How to negotiate for remote flexibility

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By Karen Sheffield

1. Let your work speak for you

Passion yields superb performance and superb performance can help your case for flexibility requests. Do not expect to put your head down, “do your job” and be noticed. The world is too competitive and doing just what the job description says is now scraping the baseline. You want to go above and beyond. This doesn’t necessarily mean working overtime and killing yourself. Instead, work smart by making allies of those who have the expertise/answers you are looking for. Invest yourself in projects that are game-changing. Question the status quo. Make curiosity your friend. Be first to volunteer for that “scary” project. You can either win or learn – and you have much to gain.

2. Spot the “alpha user” in your network

Who is/are the individual(s) with exceptional influence at your workplace? They are the people who are highly connected to other thought leaders in your professional network. These people are uniquely positioned to help match people with roles as they are created (and, even before they are created!). Effective networking doesn’t mean mindlessly handing out business cards and chatting up everyone and anyone. To make it work for YOU, write down your career path options. Look up those in the leadership roles you would like to gain at some point. Connect with them and make notes of their stories. Having these individuals become your sponsors can only help your case.

3. Identify the role you want to do remotely

Once you have proven yourself as an outperformer and have secured key sponsors at your workplace (who will support you when decisions about you are made), you will want to identify opportunities that can be performed remotely. There are some functions and roles that can easily be done remotely (i.e., software development, copywriting or a cross-functional finance role). Once you identify the role, you will want to talk to people who have previously held the role (if applicable). Ask them if being physically present is crucial for the role. What are some challenges in the role? Perhaps you can close the gap with your skills/experience. Figure out how YOU can improve this role. This will become your promised contribution when asking for remote flexibility.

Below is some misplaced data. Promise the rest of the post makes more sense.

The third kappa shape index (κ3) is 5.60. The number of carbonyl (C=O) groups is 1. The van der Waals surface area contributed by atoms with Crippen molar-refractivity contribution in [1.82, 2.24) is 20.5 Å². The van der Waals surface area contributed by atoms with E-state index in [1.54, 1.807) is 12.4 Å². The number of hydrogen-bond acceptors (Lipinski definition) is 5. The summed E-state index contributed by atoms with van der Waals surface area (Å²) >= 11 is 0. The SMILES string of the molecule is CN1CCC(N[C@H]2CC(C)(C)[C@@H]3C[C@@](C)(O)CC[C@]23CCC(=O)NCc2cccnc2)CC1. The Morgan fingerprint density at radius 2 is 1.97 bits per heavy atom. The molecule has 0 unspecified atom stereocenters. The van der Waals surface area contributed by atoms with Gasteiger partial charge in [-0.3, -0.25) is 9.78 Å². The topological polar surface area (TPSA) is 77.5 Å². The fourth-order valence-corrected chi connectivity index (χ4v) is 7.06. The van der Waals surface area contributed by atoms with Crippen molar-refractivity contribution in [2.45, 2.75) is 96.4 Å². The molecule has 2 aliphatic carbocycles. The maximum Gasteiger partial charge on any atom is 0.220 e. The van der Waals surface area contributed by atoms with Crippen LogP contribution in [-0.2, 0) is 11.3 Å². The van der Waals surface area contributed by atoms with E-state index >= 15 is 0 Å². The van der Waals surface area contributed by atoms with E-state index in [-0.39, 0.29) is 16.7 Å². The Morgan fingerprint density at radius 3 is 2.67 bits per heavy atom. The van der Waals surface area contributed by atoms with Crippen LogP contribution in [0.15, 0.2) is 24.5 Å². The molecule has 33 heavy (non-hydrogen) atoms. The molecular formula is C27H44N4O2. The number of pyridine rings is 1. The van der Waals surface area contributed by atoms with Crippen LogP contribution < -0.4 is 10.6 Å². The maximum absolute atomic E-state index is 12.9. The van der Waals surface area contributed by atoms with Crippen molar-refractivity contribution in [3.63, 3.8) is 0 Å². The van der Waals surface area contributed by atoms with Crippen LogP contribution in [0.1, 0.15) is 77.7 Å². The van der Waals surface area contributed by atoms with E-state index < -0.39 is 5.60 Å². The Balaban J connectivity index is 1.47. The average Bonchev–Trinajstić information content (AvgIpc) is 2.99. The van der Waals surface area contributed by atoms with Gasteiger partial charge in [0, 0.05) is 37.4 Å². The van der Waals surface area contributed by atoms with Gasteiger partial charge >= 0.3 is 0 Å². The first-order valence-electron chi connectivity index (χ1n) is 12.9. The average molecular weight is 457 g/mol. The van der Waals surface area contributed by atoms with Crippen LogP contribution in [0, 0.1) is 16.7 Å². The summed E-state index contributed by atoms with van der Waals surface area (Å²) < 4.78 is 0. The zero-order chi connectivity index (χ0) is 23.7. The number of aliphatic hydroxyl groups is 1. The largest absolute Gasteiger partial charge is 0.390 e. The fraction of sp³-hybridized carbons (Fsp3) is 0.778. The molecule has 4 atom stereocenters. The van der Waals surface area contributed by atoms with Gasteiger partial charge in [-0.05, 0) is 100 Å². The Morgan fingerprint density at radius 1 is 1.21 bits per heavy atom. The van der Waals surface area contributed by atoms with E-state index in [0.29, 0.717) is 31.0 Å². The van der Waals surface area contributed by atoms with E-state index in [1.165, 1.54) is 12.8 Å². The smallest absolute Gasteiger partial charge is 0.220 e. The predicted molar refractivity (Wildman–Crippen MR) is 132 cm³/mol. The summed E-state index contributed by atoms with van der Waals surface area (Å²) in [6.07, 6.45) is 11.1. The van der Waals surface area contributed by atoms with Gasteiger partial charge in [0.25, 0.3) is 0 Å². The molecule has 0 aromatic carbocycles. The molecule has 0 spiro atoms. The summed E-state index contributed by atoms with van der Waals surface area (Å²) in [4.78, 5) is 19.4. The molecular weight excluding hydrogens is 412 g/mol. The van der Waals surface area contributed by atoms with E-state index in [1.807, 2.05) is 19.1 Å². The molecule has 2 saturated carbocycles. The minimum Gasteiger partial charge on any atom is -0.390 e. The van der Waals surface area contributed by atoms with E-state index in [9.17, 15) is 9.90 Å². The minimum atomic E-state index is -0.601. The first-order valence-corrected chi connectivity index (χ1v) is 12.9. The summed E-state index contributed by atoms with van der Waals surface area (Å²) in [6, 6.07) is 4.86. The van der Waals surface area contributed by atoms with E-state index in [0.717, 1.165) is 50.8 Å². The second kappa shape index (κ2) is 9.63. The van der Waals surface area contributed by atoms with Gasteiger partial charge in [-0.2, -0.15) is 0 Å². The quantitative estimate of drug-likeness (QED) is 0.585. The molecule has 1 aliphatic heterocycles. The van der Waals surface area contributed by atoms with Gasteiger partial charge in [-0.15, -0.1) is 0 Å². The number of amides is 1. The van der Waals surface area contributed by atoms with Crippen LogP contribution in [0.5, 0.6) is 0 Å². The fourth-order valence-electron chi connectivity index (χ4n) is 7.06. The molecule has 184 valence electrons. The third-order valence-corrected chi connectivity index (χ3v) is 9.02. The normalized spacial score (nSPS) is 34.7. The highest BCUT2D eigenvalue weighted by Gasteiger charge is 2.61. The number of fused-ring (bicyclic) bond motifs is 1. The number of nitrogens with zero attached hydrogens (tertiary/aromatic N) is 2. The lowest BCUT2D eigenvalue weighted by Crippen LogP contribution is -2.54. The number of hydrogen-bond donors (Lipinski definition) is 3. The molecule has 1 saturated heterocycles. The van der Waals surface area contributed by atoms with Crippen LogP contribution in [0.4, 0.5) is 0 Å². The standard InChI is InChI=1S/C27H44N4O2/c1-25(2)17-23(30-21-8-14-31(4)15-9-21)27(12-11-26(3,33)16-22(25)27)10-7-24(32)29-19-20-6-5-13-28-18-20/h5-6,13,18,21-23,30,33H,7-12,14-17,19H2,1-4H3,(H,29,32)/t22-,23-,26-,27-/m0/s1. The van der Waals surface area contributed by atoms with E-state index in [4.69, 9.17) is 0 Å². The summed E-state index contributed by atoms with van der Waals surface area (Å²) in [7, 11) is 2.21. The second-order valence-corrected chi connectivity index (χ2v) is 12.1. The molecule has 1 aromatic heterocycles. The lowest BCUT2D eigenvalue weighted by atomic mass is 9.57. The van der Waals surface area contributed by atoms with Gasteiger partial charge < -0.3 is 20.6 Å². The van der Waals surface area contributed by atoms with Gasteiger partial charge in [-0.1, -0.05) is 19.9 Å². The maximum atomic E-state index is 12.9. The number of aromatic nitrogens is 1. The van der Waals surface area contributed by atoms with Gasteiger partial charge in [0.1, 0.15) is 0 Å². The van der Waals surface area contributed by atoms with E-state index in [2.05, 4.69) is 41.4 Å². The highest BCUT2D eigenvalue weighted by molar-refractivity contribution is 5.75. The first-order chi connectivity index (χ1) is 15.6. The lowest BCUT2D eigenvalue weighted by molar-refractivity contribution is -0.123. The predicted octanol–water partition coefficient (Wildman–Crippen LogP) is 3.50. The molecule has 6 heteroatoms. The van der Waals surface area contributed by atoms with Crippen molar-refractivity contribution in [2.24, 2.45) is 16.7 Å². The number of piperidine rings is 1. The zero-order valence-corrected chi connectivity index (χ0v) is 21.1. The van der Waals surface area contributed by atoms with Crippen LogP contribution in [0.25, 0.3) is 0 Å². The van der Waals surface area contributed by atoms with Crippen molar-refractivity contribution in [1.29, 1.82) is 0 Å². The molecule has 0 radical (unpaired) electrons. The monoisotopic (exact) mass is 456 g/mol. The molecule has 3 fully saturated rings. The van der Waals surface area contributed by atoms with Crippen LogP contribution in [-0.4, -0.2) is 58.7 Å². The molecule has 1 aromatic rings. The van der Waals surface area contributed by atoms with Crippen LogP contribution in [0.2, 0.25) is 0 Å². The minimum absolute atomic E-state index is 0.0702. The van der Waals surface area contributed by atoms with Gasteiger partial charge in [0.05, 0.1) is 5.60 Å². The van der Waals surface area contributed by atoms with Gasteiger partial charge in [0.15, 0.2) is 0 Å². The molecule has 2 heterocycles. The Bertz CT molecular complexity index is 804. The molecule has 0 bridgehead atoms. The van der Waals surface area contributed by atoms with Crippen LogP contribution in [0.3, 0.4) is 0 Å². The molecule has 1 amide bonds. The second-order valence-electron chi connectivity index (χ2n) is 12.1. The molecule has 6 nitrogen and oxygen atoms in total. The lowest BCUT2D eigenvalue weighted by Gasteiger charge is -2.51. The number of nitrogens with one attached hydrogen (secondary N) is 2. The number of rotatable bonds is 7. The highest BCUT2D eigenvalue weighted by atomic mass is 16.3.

4. Prepare For Your Interview

When we are already inside an organization, it is easy to relax and think of the internal interviewing process for a new role as a mere formality. Do NOT assume so! This is especially true if you are applying for a role with people who do not know you or your value proposition. Or, if you are making the case for a benefit that the position does not actually warrant (such as remote flexibility). If you can talk to the person who previously held the role and ask them what your potential future boss finds useful, that could help you best prepare for the interview. Do they like visuals (in which case you can prepare a striking PPT deck)? Are they task-oriented (in which case you will want to stick to your facts/figures accomplishments)? Make sure you knock it out of the ballpark!

5. Make The Ask

When you discuss remote flexibility with the hiring manager(s), make sure you come prepared to describe what it exactly means for you. What are your flexible terms (are you asking to work from home once a week? Or, to be based remotely 100% of the time? If so, are you willing to fly back once a month?)? Be the first to offer up performance checkpoints (for example, every 3 months you and your hiring manager can discuss how this arrangement is working) – this way you show you are serious about your commitment to perform. If the hiring manager is hesitant to grant your request at first, you can request a testing period. Say, you ask to work from home every Friday for a month. Then, if your hiring manager determines the testing period was successful, you can make the arrangement permanent. If you value remote flexibility above other things, you can also offer a trade-off negotiation. For example, if you were looking to be promoted to a higher level in your organization, but working remotely is something you value more, you can offer to remain at the same level (of title and/or pay) in lieu of being able to work remotely. The path of success almost never looks like an upward linear progression, anyway. Sometimes you will want to prioritize other things in life over “the next step” in the career ladder.


Karen Sheffield works in finance & strategy for PepsiCo.

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